Located only a few miles from Interstate 70, Grays Peak, usually climbed along with close neighbor Torreys Peak, is one of the most popular in Colorado. On summer weekends, Denverites ascend its gentle slopes like a line of ants. It’s only 3.5 miles from the trailhead to the summit of Grays, which is usually climbed first. Because of its proximity to the interstate, it’s also a popular hike/ski for winter 14er enthusiasts.
I have never experienced crowds on a mountain like the first time I tried to climb Grays Peak. An unending column of hikers, marching single-file like soldiers up the meandering terrain, stretched before me, plodding through lingering snow and heavy clouds. My wife’s boots were bothering her. I was grumpy about the crowds. Sometimes you need to know when to call it a day, and we turned around to get warm and enjoy a strong drink in Idaho Springs. But we came back later that summer and climbed it from the backside, camping in Chihuahua Gulch. We didn’t see a soul until cresting the summit.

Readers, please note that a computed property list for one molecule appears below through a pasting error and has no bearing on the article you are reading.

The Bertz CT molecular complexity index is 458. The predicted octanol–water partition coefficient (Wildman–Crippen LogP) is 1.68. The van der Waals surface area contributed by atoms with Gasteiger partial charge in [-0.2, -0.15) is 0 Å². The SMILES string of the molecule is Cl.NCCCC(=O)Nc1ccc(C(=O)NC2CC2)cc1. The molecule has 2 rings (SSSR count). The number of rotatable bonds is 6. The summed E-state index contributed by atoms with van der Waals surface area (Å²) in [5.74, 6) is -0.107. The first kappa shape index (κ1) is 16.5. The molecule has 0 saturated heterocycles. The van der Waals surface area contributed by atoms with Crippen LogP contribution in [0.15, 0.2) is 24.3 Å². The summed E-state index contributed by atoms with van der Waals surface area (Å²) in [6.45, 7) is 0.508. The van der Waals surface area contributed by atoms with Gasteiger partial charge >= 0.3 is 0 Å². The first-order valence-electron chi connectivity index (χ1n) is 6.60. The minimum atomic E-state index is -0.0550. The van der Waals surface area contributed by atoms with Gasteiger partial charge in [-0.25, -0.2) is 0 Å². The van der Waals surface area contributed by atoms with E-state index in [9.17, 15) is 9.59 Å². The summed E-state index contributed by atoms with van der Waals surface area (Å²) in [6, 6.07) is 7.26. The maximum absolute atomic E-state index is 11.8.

- Take stock of the weather, your food and water supply, and how you are feeling before moving on to Torreys after summiting Grays. This is your bailout point.
- Avoid crowds by hiking one of the lesser-known routes, such as Chihuahua Gulch or even from the top of Loveland Pass.
- If you have a passenger car, prepare to park near I-70 and hike 3 miles up a road to the trailhead.
Recommended season(s): Summer-fall for hikers, winter for backcountry skiers.
—R. Scott Rappold